Kincaid grew up playing basketball but his true love was the outdoors. At 3 he was already trapping animals and chasing grouse and rabbits around with his BB gun. By the ’90s, Kincaid became enamored of backcountry skiing, a sport that was growing in popularity in the mountains surrounding nearby Jackson Hole, Wyoming. “Like everything else I do, it was pretty extreme,” he says. “We’d hike into the backcountry and build jumps on top of cliffs and do backflips off them.”

But Kincaid’s backcountry focus changed when, in 1995, he purchased his first snowmobile. “I’d always wanted one,” he says. “I just never had the money.” Within a year he was racing, usually placing in the top five. “But I never won,” he says. It wasn’t until 2010, when Kincaid says he had an epiphany, that he began claiming victories. “I have two kids and I’m teaching them to give 100 percent,” he says. “I felt like I needed to do that with snowmobiling to set that example—be all in or all out. It’s hard. Now I ride 20 miles a day on a practice track.”

For his efforts, Kincaid takes home a couple thousand dollars for wins and about $50,000 in sponsorships. It’s still not enough to give up the drywall business that he started in 2009, but he does manage to spend several hours snowmobiling every day. “I have great employees,” he says.

We arrive at the garage and Kincaid shows me his sled, a 300-horsepower green and black machine specially built by his sponsor, Arctic Cat. “There are only two of these in the world,” he says. “It’s comparable to a Formula One car.”

snowmobiling

Kincaid didn’t start racing full time until his mid-30s. But he’s dominated a sport of 20-somethings ever since. 

Kincaid hops on and blasts toward an open field where his mechanic, Jason Nethercott, is sitting in a bulldozer, plowing snow into jumps and banked turns. Kincaid has a lot of support from hometown fans, and a local farmer allowed him to create this quarter-mile course in his field to help Kincaid train for the X Games.

“I’m like the Clint Eastwood of the sport.”

He drops the throttle and tears 20 feet over a jump, landing short on the backside of it, then throws on the breaks before a big turn. He then makes his way over to Nethercott. “I can’t quite clear the jump,” Kincaid says to him. “That’s kinda the idea,” Nethercott responds. “X Games will be tough, and we need to get you out of your comfort zone.” Kincaid agrees and goes around for another spin, this time easily clearing the jump and tearing through the banked turn.

According to Nethercott, who’s worked with Kincaid since 2005, he’s riding better than he ever has in his career. A lot of that is thanks to his strict fitness regimen—Kincaid is serious CrossFitter and will log 100 miles of single track a week on his mountain bike in the summer—but credit also goes to Dave McLure, Kincaid’s Arctic Cat teammate. “They push each other to be better,” says Nethercott. “Everything is a competition between them—from eating a sandwich to pumping gas.”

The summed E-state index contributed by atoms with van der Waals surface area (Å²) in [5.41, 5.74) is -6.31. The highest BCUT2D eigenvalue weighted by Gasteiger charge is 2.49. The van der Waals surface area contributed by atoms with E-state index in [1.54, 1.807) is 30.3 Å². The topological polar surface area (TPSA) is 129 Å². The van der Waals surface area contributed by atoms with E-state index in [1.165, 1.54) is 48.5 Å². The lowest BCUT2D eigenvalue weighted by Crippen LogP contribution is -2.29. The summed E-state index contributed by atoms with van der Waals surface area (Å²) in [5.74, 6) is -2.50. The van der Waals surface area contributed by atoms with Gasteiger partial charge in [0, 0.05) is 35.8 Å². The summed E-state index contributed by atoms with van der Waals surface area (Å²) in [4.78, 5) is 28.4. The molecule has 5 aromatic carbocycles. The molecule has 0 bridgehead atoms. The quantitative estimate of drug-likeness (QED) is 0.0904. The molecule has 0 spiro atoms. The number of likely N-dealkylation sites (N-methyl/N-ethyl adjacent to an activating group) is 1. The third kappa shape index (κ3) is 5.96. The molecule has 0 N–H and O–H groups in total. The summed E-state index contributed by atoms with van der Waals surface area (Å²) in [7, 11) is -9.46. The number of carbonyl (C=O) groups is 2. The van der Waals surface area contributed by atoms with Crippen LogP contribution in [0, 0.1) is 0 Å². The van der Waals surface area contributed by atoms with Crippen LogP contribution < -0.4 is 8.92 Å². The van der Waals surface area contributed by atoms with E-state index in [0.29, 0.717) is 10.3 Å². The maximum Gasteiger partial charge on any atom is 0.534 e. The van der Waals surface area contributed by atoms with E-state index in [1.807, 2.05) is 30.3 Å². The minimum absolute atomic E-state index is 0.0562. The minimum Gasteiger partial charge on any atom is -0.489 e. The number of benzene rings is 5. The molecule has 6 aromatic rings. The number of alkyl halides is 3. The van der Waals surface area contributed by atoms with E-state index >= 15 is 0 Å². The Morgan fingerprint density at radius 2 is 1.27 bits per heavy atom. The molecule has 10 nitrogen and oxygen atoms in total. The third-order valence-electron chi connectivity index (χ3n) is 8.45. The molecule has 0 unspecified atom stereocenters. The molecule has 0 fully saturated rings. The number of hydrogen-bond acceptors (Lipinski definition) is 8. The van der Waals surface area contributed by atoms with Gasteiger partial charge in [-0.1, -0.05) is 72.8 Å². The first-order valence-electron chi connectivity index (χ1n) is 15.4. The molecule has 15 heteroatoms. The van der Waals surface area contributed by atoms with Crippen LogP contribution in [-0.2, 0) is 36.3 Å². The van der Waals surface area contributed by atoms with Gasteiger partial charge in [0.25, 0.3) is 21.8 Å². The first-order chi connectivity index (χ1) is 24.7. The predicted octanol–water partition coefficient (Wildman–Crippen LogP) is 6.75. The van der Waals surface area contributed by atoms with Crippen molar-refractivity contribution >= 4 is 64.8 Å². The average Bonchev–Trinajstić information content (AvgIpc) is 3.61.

But the two are also inseparable friends. McLure, 29, met Kincaid in 2008, and Kincaid invited him on a backcountry excursion. “We’d been out all day and it was getting dark,” McLure recalls. “I was freezing and couldn’t see anything, and Rob says, ‘Don’t go too far left or you’ll go over cliffs. And don’t go too far right or you’ll hit trees. It was an adrenaline rush and we’ve been riding together ever since.”

snowmobiling

On instagram you can find shots of him powering through powder next to ones of him posing next to the elk he just shot.

At the X Games, McLure is one of the first to hear about Kincaid’s crash. It had happened during a training run when another competitor flew off a jump and landed on Kincaid’s back. “I was panicked,” says McLure. “I was like, can my buddy walk? Is he conscious?”

Kincaid was banged up but that’s nothing new. And in typical fashion, he was still at the start line for the race—which also didn’t go well. During the first lap, Kincaid was thrown from his sled and hit by another rider, caught in the skis of that competitor’s snowmobile, and dragged 50 feet.

But Kincaid’s misfortune at the X Games might actually help grow his fan base. “Snowmobilers like their heroes to be tough,” says McLure. “The best thing about Rob is that he shakes off the crashes and just keeps going.”

“I’m the crusty old redneck who got run over and kept going,” adds Kincaid. “I’m like the Clint Eastwood of the sport.”

And like Eastwood, it seems nothing can stop Kincaid. Just a few days after returning from the
X Games, Kincaid posted a picture to his Instagram account. The photo is of Kincaid, helmeted and goggled and giving a thumbs-up as he gazes into the backcountry. “So great to be back home and out rippin’ in the backyard!” he writes. “We sure could use a big dumping. Think a storm’s on the way.”

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04 2015 The Red Bulletin